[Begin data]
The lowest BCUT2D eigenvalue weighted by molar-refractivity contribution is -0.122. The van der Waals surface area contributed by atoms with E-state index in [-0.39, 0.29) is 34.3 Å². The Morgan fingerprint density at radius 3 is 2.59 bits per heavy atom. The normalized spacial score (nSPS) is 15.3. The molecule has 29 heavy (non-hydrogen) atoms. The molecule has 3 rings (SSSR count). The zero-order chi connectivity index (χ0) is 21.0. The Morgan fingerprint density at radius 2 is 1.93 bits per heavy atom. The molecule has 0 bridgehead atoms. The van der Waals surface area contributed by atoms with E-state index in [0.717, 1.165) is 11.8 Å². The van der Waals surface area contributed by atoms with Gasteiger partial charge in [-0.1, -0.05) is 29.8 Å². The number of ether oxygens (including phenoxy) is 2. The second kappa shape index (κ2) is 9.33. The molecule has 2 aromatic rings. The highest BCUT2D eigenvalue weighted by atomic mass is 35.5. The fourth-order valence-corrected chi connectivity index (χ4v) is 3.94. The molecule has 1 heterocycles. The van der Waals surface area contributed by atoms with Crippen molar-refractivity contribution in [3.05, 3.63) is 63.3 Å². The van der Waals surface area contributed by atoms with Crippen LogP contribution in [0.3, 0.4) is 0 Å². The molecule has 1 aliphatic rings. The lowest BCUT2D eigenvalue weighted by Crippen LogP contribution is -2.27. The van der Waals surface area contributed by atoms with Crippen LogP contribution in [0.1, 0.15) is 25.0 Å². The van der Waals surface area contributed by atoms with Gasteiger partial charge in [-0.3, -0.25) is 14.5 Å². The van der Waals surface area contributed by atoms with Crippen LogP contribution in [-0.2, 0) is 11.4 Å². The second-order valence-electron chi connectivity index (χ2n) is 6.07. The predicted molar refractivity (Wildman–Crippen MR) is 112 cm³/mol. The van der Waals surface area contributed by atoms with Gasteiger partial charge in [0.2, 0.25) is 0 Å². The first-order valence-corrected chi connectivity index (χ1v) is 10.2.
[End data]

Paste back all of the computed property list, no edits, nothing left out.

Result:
The lowest BCUT2D eigenvalue weighted by molar-refractivity contribution is -0.122. The van der Waals surface area contributed by atoms with E-state index in [-0.39, 0.29) is 34.3 Å². The Morgan fingerprint density at radius 3 is 2.59 bits per heavy atom. The normalized spacial score (nSPS) is 15.3. The molecule has 29 heavy (non-hydrogen) atoms. The molecule has 3 rings (SSSR count). The zero-order chi connectivity index (χ0) is 21.0. The Morgan fingerprint density at radius 2 is 1.93 bits per heavy atom. The molecule has 0 bridgehead atoms. The van der Waals surface area contributed by atoms with E-state index in [0.717, 1.165) is 11.8 Å². The van der Waals surface area contributed by atoms with Gasteiger partial charge in [-0.1, -0.05) is 29.8 Å². The number of ether oxygens (including phenoxy) is 2. The second kappa shape index (κ2) is 9.33. The molecule has 2 aromatic rings. The highest BCUT2D eigenvalue weighted by atomic mass is 35.5. The fourth-order valence-corrected chi connectivity index (χ4v) is 3.94. The molecule has 1 heterocycles. The van der Waals surface area contributed by atoms with Crippen molar-refractivity contribution in [3.05, 3.63) is 63.3 Å². The van der Waals surface area contributed by atoms with Crippen LogP contribution in [0.3, 0.4) is 0 Å². The molecule has 1 aliphatic rings. The lowest BCUT2D eigenvalue weighted by Crippen LogP contribution is -2.27. The van der Waals surface area contributed by atoms with Crippen LogP contribution in [0.1, 0.15) is 25.0 Å². The van der Waals surface area contributed by atoms with Gasteiger partial charge in [-0.3, -0.25) is 14.5 Å². The van der Waals surface area contributed by atoms with Crippen LogP contribution in [-0.2, 0) is 11.4 Å². The second-order valence-electron chi connectivity index (χ2n) is 6.07. The predicted molar refractivity (Wildman–Crippen MR) is 112 cm³/mol. The van der Waals surface area contributed by atoms with Gasteiger partial charge in [0.2, 0.25) is 0 Å². The first-order valence-corrected chi connectivity index (χ1v) is 10.2.